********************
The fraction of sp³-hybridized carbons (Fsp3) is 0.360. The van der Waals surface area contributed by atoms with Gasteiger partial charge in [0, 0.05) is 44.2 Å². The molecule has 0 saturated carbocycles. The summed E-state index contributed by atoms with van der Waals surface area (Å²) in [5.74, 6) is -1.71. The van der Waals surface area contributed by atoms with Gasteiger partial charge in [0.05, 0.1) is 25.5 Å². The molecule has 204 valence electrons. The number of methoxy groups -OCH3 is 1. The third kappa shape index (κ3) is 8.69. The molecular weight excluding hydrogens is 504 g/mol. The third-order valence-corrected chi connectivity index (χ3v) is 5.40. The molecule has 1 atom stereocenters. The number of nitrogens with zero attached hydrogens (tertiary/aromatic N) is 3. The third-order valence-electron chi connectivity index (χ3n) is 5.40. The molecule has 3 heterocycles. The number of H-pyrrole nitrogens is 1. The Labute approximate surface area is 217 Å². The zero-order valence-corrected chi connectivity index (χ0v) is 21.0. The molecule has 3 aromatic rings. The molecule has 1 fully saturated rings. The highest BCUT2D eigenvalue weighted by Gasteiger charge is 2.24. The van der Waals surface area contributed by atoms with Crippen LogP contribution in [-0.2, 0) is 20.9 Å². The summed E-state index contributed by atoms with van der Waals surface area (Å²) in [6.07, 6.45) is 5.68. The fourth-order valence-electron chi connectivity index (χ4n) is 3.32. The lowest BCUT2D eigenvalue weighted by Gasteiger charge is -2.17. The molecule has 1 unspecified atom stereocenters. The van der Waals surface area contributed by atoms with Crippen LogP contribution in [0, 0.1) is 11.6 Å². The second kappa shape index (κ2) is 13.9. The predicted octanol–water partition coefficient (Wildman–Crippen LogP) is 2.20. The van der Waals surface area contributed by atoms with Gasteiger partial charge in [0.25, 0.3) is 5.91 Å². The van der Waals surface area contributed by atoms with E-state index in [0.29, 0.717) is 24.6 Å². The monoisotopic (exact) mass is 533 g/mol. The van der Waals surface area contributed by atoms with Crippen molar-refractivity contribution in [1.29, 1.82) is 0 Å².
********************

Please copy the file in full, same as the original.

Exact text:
The fraction of sp³-hybridized carbons (Fsp3) is 0.360. The van der Waals surface area contributed by atoms with Gasteiger partial charge in [0, 0.05) is 44.2 Å². The molecule has 0 saturated carbocycles. The summed E-state index contributed by atoms with van der Waals surface area (Å²) in [5.74, 6) is -1.71. The van der Waals surface area contributed by atoms with Gasteiger partial charge in [0.05, 0.1) is 25.5 Å². The molecule has 204 valence electrons. The number of methoxy groups -OCH3 is 1. The third kappa shape index (κ3) is 8.69. The molecular weight excluding hydrogens is 504 g/mol. The third-order valence-corrected chi connectivity index (χ3v) is 5.40. The molecule has 1 atom stereocenters. The number of nitrogens with zero attached hydrogens (tertiary/aromatic N) is 3. The third-order valence-electron chi connectivity index (χ3n) is 5.40. The molecule has 3 heterocycles. The number of H-pyrrole nitrogens is 1. The Labute approximate surface area is 217 Å². The zero-order valence-corrected chi connectivity index (χ0v) is 21.0. The molecule has 3 aromatic rings. The molecule has 1 fully saturated rings. The highest BCUT2D eigenvalue weighted by Gasteiger charge is 2.24. The van der Waals surface area contributed by atoms with Crippen LogP contribution in [-0.2, 0) is 20.9 Å². The summed E-state index contributed by atoms with van der Waals surface area (Å²) in [6.07, 6.45) is 5.68. The fourth-order valence-electron chi connectivity index (χ4n) is 3.32. The lowest BCUT2D eigenvalue weighted by Gasteiger charge is -2.17. The molecule has 1 unspecified atom stereocenters. The van der Waals surface area contributed by atoms with Crippen LogP contribution in [0, 0.1) is 11.6 Å². The second kappa shape index (κ2) is 13.9. The predicted octanol–water partition coefficient (Wildman–Crippen LogP) is 2.20. The van der Waals surface area contributed by atoms with Gasteiger partial charge in [0.25, 0.3) is 5.91 Å². The van der Waals surface area contributed by atoms with E-state index in [0.29, 0.717) is 24.6 Å². The monoisotopic (exact) mass is 533 g/mol. The van der Waals surface area contributed by atoms with Crippen molar-refractivity contribution in [1.29, 1.82) is 0 Å².